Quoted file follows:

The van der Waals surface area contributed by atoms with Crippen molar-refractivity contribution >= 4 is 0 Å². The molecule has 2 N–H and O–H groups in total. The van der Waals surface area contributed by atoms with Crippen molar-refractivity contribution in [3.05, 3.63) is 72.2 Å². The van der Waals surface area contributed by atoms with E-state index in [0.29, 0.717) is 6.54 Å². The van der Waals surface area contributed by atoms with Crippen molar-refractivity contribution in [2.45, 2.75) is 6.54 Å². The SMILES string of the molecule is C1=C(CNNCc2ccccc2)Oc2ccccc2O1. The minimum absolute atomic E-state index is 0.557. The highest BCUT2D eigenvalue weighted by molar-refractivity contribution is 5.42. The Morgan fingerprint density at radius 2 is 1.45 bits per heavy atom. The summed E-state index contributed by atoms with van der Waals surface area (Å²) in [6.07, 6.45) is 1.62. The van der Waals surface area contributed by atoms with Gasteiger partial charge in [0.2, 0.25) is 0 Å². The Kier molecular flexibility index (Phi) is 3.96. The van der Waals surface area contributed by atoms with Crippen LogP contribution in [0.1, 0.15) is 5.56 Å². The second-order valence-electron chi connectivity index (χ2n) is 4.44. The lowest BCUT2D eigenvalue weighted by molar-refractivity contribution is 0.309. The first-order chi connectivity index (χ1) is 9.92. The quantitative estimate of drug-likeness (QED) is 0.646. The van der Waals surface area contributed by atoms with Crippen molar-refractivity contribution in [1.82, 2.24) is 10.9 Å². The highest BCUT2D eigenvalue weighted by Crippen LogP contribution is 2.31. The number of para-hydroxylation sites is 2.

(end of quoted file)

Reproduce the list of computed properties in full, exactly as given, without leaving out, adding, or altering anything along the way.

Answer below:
The van der Waals surface area contributed by atoms with Crippen molar-refractivity contribution >= 4 is 0 Å². The molecule has 2 N–H and O–H groups in total. The van der Waals surface area contributed by atoms with Crippen molar-refractivity contribution in [3.05, 3.63) is 72.2 Å². The van der Waals surface area contributed by atoms with E-state index in [0.29, 0.717) is 6.54 Å². The van der Waals surface area contributed by atoms with Crippen molar-refractivity contribution in [2.45, 2.75) is 6.54 Å². The SMILES string of the molecule is C1=C(CNNCc2ccccc2)Oc2ccccc2O1. The minimum absolute atomic E-state index is 0.557. The highest BCUT2D eigenvalue weighted by molar-refractivity contribution is 5.42. The Morgan fingerprint density at radius 2 is 1.45 bits per heavy atom. The summed E-state index contributed by atoms with van der Waals surface area (Å²) in [6.07, 6.45) is 1.62. The van der Waals surface area contributed by atoms with Gasteiger partial charge in [0.2, 0.25) is 0 Å². The Kier molecular flexibility index (Phi) is 3.96. The van der Waals surface area contributed by atoms with Crippen LogP contribution in [0.1, 0.15) is 5.56 Å². The second-order valence-electron chi connectivity index (χ2n) is 4.44. The lowest BCUT2D eigenvalue weighted by molar-refractivity contribution is 0.309. The first-order chi connectivity index (χ1) is 9.92. The quantitative estimate of drug-likeness (QED) is 0.646. The van der Waals surface area contributed by atoms with Crippen molar-refractivity contribution in [1.82, 2.24) is 10.9 Å². The highest BCUT2D eigenvalue weighted by Crippen LogP contribution is 2.31. The number of para-hydroxylation sites is 2.